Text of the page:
American Eagle’s seasonal sales plan just didn’t fly
High school student Mike Davis recently walked out of an American Eagle Outfitters store empty handed after finding nothing new to add to his wardrobe of bootcut jeans, cargo shorts, screen T’s and polo shirts.
“I pretty much had everything. That’s the problem,” said Davis, 17.
After disappointing back-to-school sales this year and several seasons of fashion missteps, Warrendale-based American Eagle Outfitters is struggling to stay in favor among 16- to 24-year-olds, who have gravitated to lower-priced stores for casual basics and skate-theme shops that teens hope will help them stand out from the crowd.
With most of its 727 stores in America based in malls, the retailer — which also operates 111 Bluenotes/Thriftys stores in Canada — reported a 10.4 percent decrease in sales for the month of August. September sales will be released Oct. 7.
“I think it would be fair to say we’ve been disappointed with our results thus far,” said American Eagle’s chief financial officer, Laura Weil. “We were very disappointed with our back-to-school performance, but with competition being so strong and the economy being relatively soft, you have to hit all cylinders.”
Despite its reputation as a classic American clothier with broad appeal, American Eagle failed to stock up this season on enough staples like hooded sweat shirts and graphic T-shirts, one analyst said. The company found fashion denim in different washes didn’t sell as well as standard five-pocket bootcut jeans. And company officials say the vintage-wear message simply wasn’t strong enough and failed to connect with the high school and college crowd.
“Everybody, including Wall Street, thought our merchandise was on track and fashion right and we were just very disappointed that the customer didn’t respond,” Weil said.
Sarah Masterson, 18, bought a cream angora sweater for $34.99 but says she and her friends all bypassed American Eagle T-shirts because they were too loose and frumpy.
“It wasn’t as edgy,” she said.
American Eagle said it should have leveraged its name brand by using more logos on T-shirts and hoodies though both Masterson and Davis said they valued style and comfort over brand. And although the retailer promotes affordable fashion — T-shirts start at $12.50 and jeans start at $29.50 — similar items can be found at Old Navy, Aeropostale and Hollister for slightly less. Abercrombie & Fitch owns Hollister.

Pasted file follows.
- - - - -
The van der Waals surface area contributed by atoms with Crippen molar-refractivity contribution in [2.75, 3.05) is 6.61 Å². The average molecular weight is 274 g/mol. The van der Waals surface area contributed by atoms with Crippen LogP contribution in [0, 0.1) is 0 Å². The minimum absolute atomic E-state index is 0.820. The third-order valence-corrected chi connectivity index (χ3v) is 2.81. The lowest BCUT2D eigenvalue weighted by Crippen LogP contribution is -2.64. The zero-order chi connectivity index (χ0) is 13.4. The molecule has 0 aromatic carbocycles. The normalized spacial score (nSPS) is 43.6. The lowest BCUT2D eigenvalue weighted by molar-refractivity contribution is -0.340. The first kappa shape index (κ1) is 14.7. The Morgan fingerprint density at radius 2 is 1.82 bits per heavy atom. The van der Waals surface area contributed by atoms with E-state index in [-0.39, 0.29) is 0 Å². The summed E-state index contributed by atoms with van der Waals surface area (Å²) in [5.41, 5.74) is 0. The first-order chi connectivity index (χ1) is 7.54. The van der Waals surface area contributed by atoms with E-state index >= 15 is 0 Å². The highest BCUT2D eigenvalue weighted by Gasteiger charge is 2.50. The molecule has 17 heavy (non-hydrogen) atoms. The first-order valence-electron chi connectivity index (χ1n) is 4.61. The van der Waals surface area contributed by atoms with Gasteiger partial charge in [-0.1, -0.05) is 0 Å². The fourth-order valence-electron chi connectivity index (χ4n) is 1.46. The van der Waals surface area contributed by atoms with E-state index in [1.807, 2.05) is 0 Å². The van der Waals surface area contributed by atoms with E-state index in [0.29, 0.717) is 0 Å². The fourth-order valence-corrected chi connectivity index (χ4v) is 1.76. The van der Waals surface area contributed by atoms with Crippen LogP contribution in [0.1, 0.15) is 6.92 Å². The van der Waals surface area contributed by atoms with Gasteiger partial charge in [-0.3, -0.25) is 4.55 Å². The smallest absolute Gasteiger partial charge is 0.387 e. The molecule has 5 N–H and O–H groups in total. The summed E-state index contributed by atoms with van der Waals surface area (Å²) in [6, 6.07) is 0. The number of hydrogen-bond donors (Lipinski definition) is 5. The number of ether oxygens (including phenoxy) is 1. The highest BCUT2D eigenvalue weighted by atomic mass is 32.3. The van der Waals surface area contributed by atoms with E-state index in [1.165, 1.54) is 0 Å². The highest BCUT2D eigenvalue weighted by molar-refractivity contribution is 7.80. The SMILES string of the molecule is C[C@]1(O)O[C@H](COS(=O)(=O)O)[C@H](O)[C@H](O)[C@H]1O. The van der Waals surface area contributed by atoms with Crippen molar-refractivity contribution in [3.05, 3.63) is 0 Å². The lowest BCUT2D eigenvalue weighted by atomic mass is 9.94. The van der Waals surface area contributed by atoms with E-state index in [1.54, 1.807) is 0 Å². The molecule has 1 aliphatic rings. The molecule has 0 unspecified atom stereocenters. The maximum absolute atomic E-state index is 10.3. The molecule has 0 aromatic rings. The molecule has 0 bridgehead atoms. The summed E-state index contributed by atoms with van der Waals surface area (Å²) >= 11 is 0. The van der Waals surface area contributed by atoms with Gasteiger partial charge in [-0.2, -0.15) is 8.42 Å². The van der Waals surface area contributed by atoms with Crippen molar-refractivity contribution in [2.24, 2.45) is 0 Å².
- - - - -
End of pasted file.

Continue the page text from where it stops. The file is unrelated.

“I think they’re going to have a lot of competition with Hollister. It’s more affordable than Abercrombie and they have clothes like American Eagle and Abercrombie,” said Masterson, who’s transferring to Indiana University of Pennsylvania to major in business.
For the past nine weeks, American Eagle has been trying to correct its problems by presenting a more streamlined image in stores in order to compete in the crowded teen retail segment.
Next month, American Eagle plans to introduce a line of colorful sweaters and knits alongside corduroy blazers, cargos and pants that the company hopes will fit in with the current trend of combining preppy fashions with a more utilitarian look.
Truckers caps may be a hot-selling item among men but denim remains a store staple and makes up 16 percent of sales, the most in the company’s 26-year history, said Judy Meehan, director of American Eagle’s investor relations.
Dawn Stoner, a specialty retailing analyst with Pacific Growth Equities, said when sales began to slide this year, the company made last-minute changes with untested styles that didn’t resonate with the collegiate crowd. She recommends concentrating on 20-year-olds.
“They have to settle down and focus on their customer profile and be unwavering and dedicated to that, not wavering between junior apparel and follow it up with more mature offering,” Stoner said.
American Eagle wasn’t the only teen retailer who lagged during the latest back-to-school sale season. Same-store sales at competitor Abercrombie & Fitch were down 11 percent.
And it doesn’t help that the current surf-and-skate trend is boosting sales at Pac Sun and Hot Topics, which carry popular third-party labels like O’Neill and Hurley, Stoner said. Those retailers have the advantage of changing merchandise according to trends faster than one-label shops like American Eagle, which has to design, manufacture and distribute its own line, Stoner said.
Despite American Eagle’s miscalculations, the company has a chance to bounce back this holiday season because it still has broad teen appeal, said Howard Tubin, an analyst with New York-based brokerage firm Cathay Financial.
Teens still see the cast of MTV’s “Road Rules” sport American Eagle apparel and the company is planning to open stores in Hawaii and Puerto Rico with a goal of 900 to 1,000 stores in North America.
“I do believe that the brand has meaning,” Tubin said. “I believe it’s a matter of tweaking the merchandise.”